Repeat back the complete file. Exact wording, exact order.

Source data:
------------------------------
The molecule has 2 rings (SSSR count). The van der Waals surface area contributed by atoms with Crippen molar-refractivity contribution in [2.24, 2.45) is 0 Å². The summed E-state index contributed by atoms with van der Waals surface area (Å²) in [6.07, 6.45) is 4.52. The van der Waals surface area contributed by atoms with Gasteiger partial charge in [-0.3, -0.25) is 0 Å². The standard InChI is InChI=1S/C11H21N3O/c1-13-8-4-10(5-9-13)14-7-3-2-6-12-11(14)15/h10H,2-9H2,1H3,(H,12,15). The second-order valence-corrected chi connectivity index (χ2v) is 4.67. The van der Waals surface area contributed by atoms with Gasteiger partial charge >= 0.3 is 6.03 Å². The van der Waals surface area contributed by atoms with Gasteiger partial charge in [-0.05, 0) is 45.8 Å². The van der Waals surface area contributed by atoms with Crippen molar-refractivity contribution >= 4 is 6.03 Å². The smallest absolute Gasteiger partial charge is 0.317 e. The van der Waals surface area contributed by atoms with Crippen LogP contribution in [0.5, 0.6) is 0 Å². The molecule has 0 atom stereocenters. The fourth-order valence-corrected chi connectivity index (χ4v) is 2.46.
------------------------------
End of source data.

The molecule has 2 rings (SSSR count). The van der Waals surface area contributed by atoms with Crippen molar-refractivity contribution in [2.24, 2.45) is 0 Å². The summed E-state index contributed by atoms with van der Waals surface area (Å²) in [6.07, 6.45) is 4.52. The van der Waals surface area contributed by atoms with Gasteiger partial charge in [-0.3, -0.25) is 0 Å². The standard InChI is InChI=1S/C11H21N3O/c1-13-8-4-10(5-9-13)14-7-3-2-6-12-11(14)15/h10H,2-9H2,1H3,(H,12,15). The second-order valence-corrected chi connectivity index (χ2v) is 4.67. The van der Waals surface area contributed by atoms with Gasteiger partial charge >= 0.3 is 6.03 Å². The van der Waals surface area contributed by atoms with Gasteiger partial charge in [-0.05, 0) is 45.8 Å². The van der Waals surface area contributed by atoms with Crippen molar-refractivity contribution >= 4 is 6.03 Å². The smallest absolute Gasteiger partial charge is 0.317 e. The van der Waals surface area contributed by atoms with Crippen LogP contribution in [0.5, 0.6) is 0 Å². The molecule has 0 atom stereocenters. The fourth-order valence-corrected chi connectivity index (χ4v) is 2.46.